2018 Byron Writers FestivalLeft – Tracey Moffat

Sitting in the sun, amongst marquees and milling people, programme in hand, I slurp back my soba noodle delight and decide what move I will make next. Decision has never been my strong point and as I survey the scene, I realise most people are the same as me. During the course of this three day Writers Festival, a smorgasbord of choice and offerings, this point will be hammered home: I am not alone.

Festivals are not only about ‘the reason for being there’ but moreover a joining of forces (punters and providers) to celebrate LIFE. From sponsors to authors, artists and even the diverse food venues on offer - this is a meeting of minds and it is food for the soul: I eat my way around the festival, talking to old friends and new.

Writers and authors bring our ideas, unformulated, to the fore with their insight, intuition, ambition and determination. Through their experiences, observations and sheer talent, we can share their vision through their written words and visual delivery. We embrace them, hold them in awe and wonder how they survived and thrived; they show us a side to ourselves that could do better, could strive further and laugh/love longer. They are, as one panel discussed, ‘balm for our soul’.

Eddie Ayers in Conversation with Bernard Zuel: “Depression can be a great clarifier, managed carefully, can be useful”: transitioning, gender dysphoria and teaching music in Kabul in troubled times. Bernard asks, “What did it teach you?” Eddie answers, “Not to lie to myself; under stress I am brave; cut down on drinking and gave up smoking; comfortable talking to anyone and I really, really care about my students.”

Anxiety and depression, so common in our times (was it always so?) with creatives – sensitive, communicative, holding a mirror to our world, offering us comedy, tragedy, art, music and political possibilities. They have suffered for us, journalised the experience and discussed it on panels of peers that gobsmacked the complacency out of me. VOTE 1 Tanya Plibersek and Gillian Triggs and let’s see Kitty Flanagan and Mandy Nolan in parliament, too! Tracey Moffatt, Visual Artist: Dismantling the Conventions of Storytelling, admits that “you have to sit still to be a writer,” yet her photo-narrative genre shows us she cannot sit still, mercifully! Asked whether “imagery, as an artist, would have the power to change political minds?” Tracey had to admit that this was hard to answer. Rightly so! If all the learned panelists with their collective writings, knowledge, degrees, studies and science can’t shift the balance of parliamentary waste and destruction, on every level of human-kindness, we might need more than a picture or a word. BUT these creative minds and souls are at the coal-face (don’t mention coal) and they are living proof that without these seekers-of-truth, these tellers-of-tales, these keepers-of-the-faith, teachers, songwriters, comedians, environmentalists, poets and writers of all genres, exposing their frailties or strengths, the world would be a poorer place. Without empathy, philosophy and philanthropy, exposed to a wider audience, we would all still be in the dark. As one of the panellists at one of the many sessions quoted, “I was reading myself back into wellness.” Byron Writers Festival gave everyone the opportunity, with so much on offer, leading up and following on from the three day festival-proper, to witness and absorb: inspiration for the next generation to be involved; to write themselves onto a new page and to know that they CAN make a difference by exercising their choice and their voice.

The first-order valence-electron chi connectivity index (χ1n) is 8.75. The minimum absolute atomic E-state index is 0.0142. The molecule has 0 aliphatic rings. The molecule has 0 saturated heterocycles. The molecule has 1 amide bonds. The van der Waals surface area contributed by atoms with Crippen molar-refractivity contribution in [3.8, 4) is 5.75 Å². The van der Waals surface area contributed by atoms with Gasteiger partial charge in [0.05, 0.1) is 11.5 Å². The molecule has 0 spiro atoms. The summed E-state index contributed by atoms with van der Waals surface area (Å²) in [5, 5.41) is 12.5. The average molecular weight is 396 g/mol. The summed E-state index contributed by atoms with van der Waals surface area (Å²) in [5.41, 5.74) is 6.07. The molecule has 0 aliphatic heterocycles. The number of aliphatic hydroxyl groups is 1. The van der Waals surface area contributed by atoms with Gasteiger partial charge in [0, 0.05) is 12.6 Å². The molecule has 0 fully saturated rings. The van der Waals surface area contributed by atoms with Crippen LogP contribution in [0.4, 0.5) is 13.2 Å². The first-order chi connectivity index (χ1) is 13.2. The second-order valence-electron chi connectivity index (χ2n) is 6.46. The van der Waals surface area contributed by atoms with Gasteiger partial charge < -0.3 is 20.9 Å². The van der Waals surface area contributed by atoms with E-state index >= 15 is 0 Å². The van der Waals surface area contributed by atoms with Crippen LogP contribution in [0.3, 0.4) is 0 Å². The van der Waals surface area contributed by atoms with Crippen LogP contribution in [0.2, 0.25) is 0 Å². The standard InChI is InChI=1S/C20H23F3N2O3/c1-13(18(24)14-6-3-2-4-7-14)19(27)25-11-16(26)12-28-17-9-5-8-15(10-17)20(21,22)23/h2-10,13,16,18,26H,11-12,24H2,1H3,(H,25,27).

As Edwina Johnson, Director of the Byron Writers Festival introduces this year’s feast:
“The Festival is an examination of how we live both on a personal level and as a society. It offers writers and patrons alike an opportunity to reflect our world back to each other in story. It examines everything from how we communicate, how we migrate, how we farm, how we cope with grief, how we process change - how we live resonates throughout festival sessions. The Festival offers us space to enjoy ‘the art of listening’ and seeing where conversations and stories can take us.”

The Festival took me around the world and back home again, with love and new inspiration. Thank you everyone.


2018 Byron Writers Festival

Venue: Various | Byron Bay NSW
Dates: 3–5 August 2018
Visit: byronwritersfestival.com


Most read Sydney reviews

  • Wicked The Musical
    The staging is spectacular, and this production has somehow managed to add additional layers of texture and style into the design that refreshes the experience.
  • Home Country + The One | Little Cup Theatre Productions
    Two new works presented as a double feature provide somewhat of a highlight in the current Sydney Fringe Festival.
  • Bark of Millions | Taylor Mac
    There are some stunning moments of yearning, some haunting harmony, some bold and brassy vaudeville, and all anchored in the language of protest and defiance.
  • Pride in Prejudice | The Wharf Revue
    Impressive impersonations, lacerating lyrics, remastered melodies all make for a mindful entertainment.
  • Lady Day at Emerson’s Bar & Grill | Belvoir
    From the end of her first song, summoning the spirit of Holiday, spotlit and with exquisite poise, dramatic pause and phenomenal phrasing, there was a palpable feeling of the audience restraining a desire to leap to their feet in rapturous applause.

More from this author